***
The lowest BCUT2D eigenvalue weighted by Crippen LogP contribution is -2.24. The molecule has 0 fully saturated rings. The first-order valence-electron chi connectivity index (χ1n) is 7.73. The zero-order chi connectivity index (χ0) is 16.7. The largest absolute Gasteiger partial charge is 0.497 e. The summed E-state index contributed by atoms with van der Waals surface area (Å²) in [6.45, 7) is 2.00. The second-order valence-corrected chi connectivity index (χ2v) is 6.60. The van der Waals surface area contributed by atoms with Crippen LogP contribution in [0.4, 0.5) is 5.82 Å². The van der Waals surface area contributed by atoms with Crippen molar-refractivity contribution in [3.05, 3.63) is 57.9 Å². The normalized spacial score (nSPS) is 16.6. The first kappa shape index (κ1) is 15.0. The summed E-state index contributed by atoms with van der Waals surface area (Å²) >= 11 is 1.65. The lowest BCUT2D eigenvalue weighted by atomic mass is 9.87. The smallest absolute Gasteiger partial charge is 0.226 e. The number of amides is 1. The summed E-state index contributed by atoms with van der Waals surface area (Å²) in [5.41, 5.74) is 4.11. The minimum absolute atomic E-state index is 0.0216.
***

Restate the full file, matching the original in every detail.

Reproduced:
The lowest BCUT2D eigenvalue weighted by Crippen LogP contribution is -2.24. The molecule has 0 fully saturated rings. The first-order valence-electron chi connectivity index (χ1n) is 7.73. The zero-order chi connectivity index (χ0) is 16.7. The largest absolute Gasteiger partial charge is 0.497 e. The summed E-state index contributed by atoms with van der Waals surface area (Å²) in [6.45, 7) is 2.00. The second-order valence-corrected chi connectivity index (χ2v) is 6.60. The van der Waals surface area contributed by atoms with Crippen LogP contribution in [0.4, 0.5) is 5.82 Å². The van der Waals surface area contributed by atoms with Crippen molar-refractivity contribution in [3.05, 3.63) is 57.9 Å². The normalized spacial score (nSPS) is 16.6. The first kappa shape index (κ1) is 15.0. The summed E-state index contributed by atoms with van der Waals surface area (Å²) >= 11 is 1.65. The lowest BCUT2D eigenvalue weighted by atomic mass is 9.87. The smallest absolute Gasteiger partial charge is 0.226 e. The number of amides is 1. The summed E-state index contributed by atoms with van der Waals surface area (Å²) in [5.41, 5.74) is 4.11. The minimum absolute atomic E-state index is 0.0216.